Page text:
By Camilla Nichol, CEO, UK Antarctic Heritage Trust

Windiest… coldest… driest… highest… we are familiar with the superlatives of Antarctica, the remote continent that most of us will never visit. In fact, for many, it has more in common with the Moon that any other place on our planet, and like the Moon, it was first set foot upon relatively recently.

During the last two centuries, Antarctica has been the theatre of some of the greatest challenges of science and human endurance, survival, and exploration. It is the focus of a global scientific effort to understand our world.

Early explorers were looking for new sources of seals and whales to exploit for their pelts and oil. In the last 100 years, through international science programmes, we now understand that Antarctica is pivotal in the Earth’s climate system and a sensitive barometer of environmental change.

 2020 is an important year. It marks 200 years since Antarctica was first sighted – and for this important anniversary we are inviting everyone to explore this fascinating continent and what it means to us all.  By harnessing greater awareness of the critical role Antarctica has in our global climate system, we can intensify public pressure on policy-makers to act responsibly in deciding the continent’s future.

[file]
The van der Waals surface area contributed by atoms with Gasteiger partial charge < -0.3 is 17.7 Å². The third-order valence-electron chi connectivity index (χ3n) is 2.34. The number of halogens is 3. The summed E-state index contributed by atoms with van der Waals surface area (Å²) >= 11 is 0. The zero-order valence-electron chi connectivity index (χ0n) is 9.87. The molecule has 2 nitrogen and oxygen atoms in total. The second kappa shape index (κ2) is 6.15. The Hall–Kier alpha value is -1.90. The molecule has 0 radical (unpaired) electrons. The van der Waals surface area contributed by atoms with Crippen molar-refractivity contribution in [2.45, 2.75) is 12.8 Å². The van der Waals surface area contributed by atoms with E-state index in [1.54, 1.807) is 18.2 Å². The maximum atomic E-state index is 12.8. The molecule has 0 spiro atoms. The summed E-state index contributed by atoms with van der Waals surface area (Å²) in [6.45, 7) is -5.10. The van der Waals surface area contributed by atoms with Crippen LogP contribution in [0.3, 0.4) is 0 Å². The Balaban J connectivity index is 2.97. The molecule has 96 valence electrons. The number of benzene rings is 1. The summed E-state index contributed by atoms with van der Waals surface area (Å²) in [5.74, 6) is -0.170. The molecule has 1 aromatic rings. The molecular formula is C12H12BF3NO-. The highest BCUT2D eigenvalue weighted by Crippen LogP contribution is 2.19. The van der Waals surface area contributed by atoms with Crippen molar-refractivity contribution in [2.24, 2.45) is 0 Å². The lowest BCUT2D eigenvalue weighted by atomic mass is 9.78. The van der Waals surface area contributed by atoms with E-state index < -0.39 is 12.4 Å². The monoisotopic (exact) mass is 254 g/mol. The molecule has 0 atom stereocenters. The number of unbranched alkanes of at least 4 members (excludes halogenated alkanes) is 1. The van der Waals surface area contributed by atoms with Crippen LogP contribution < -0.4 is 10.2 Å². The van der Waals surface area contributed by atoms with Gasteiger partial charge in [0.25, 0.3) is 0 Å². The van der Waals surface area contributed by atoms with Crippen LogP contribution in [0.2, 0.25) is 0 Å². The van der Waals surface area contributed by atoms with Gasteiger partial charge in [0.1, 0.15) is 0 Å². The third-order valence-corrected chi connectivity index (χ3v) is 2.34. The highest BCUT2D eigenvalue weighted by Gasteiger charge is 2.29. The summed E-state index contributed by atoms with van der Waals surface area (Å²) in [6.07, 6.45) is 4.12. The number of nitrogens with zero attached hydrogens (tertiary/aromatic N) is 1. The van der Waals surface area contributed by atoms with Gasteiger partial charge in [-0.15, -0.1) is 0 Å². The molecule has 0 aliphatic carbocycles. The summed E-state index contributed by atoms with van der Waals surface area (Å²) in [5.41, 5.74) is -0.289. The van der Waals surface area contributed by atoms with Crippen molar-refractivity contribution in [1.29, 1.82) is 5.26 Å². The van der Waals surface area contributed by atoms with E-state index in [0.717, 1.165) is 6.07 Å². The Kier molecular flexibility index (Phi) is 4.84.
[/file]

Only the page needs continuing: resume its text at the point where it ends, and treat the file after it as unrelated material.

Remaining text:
Alongside heroism are stories of scientific discoveries, international geo-politics and exploitation of the natural world, all of which still resonate today. The Antarctic Treaty turns 60 this year and this, along with the bicentenary for the discovery of Antarctica, offers us all an opportunity to reflect upon how we have borne our responsibilities for this last wilderness and what our legacy could be for future generations.

We’re leading the plans for next year, but we’re keen to work with organisations across the UK. We’re delighted to be working in partnership with the British Science Association on this ambitious programme to launch new grants for UK Science Festival Network and Community Engagement Network members.

Major themes for our programme are:

Human Endeavour - Courage and Exploration

British Antarctic heritage is rich and diverse, and ever since Captain Cook set out from Whitby in 1772 in search of the continent, the UK has been at the forefront of exploration. The stories of the legendary figures Scott and Shackleton have inspired us for more than a century, and the stories of many other people, continue to inspire new generations. It is this heritage preserved in Antarctica and collections throughout the UK which reflect the important role the continent has played and provide us with the inspiration for our collective future.



Climate – Scientific Legacy

The climate crisis is perhaps the greatest challenge facing humanity. Ongoing international science programmes provide us with the evidence of Antarctica’s role in the Earth’s climate system and its acute sensitivity to our actions thousands of miles away. The origins of formal British science in Antarctica lie with Operation Tabarin, an ambitious expedition which established Port Lockroy on the Antarctic Peninsula during the Second World War. This marked the birth of the modern era of international collaboration and science and we want to share this heritage with a wider audience. This unique perspective enables us to use the scientific legacy to unlock both understanding and perhaps propose solutions to the climate crisis.